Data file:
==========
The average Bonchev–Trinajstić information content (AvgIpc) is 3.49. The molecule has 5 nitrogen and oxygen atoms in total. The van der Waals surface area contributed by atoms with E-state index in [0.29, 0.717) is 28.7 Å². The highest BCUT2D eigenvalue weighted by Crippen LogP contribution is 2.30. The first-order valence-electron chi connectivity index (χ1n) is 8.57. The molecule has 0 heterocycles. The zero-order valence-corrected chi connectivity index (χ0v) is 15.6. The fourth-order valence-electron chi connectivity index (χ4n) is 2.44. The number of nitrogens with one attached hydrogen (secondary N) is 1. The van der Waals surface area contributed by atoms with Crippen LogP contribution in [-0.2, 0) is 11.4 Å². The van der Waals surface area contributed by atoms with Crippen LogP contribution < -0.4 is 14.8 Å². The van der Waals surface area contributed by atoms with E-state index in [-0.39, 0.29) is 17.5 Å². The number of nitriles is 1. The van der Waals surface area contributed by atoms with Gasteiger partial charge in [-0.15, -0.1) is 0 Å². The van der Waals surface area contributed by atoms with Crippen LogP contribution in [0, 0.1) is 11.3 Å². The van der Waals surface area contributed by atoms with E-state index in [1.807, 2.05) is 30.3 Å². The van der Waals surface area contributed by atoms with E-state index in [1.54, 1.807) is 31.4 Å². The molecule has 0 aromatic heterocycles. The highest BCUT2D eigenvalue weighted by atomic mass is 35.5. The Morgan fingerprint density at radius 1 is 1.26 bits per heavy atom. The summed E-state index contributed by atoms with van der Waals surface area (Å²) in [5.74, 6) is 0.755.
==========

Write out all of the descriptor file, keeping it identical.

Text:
The average Bonchev–Trinajstić information content (AvgIpc) is 3.49. The molecule has 5 nitrogen and oxygen atoms in total. The van der Waals surface area contributed by atoms with E-state index in [0.29, 0.717) is 28.7 Å². The highest BCUT2D eigenvalue weighted by Crippen LogP contribution is 2.30. The first-order valence-electron chi connectivity index (χ1n) is 8.57. The molecule has 0 heterocycles. The zero-order valence-corrected chi connectivity index (χ0v) is 15.6. The fourth-order valence-electron chi connectivity index (χ4n) is 2.44. The number of nitrogens with one attached hydrogen (secondary N) is 1. The van der Waals surface area contributed by atoms with Crippen LogP contribution in [-0.2, 0) is 11.4 Å². The van der Waals surface area contributed by atoms with Crippen LogP contribution < -0.4 is 14.8 Å². The van der Waals surface area contributed by atoms with E-state index in [-0.39, 0.29) is 17.5 Å². The number of nitriles is 1. The van der Waals surface area contributed by atoms with Gasteiger partial charge in [-0.15, -0.1) is 0 Å². The van der Waals surface area contributed by atoms with Crippen LogP contribution in [0, 0.1) is 11.3 Å². The van der Waals surface area contributed by atoms with E-state index in [1.807, 2.05) is 30.3 Å². The van der Waals surface area contributed by atoms with E-state index in [1.54, 1.807) is 31.4 Å². The molecule has 0 aromatic heterocycles. The highest BCUT2D eigenvalue weighted by atomic mass is 35.5. The Morgan fingerprint density at radius 1 is 1.26 bits per heavy atom. The summed E-state index contributed by atoms with van der Waals surface area (Å²) in [5.74, 6) is 0.755.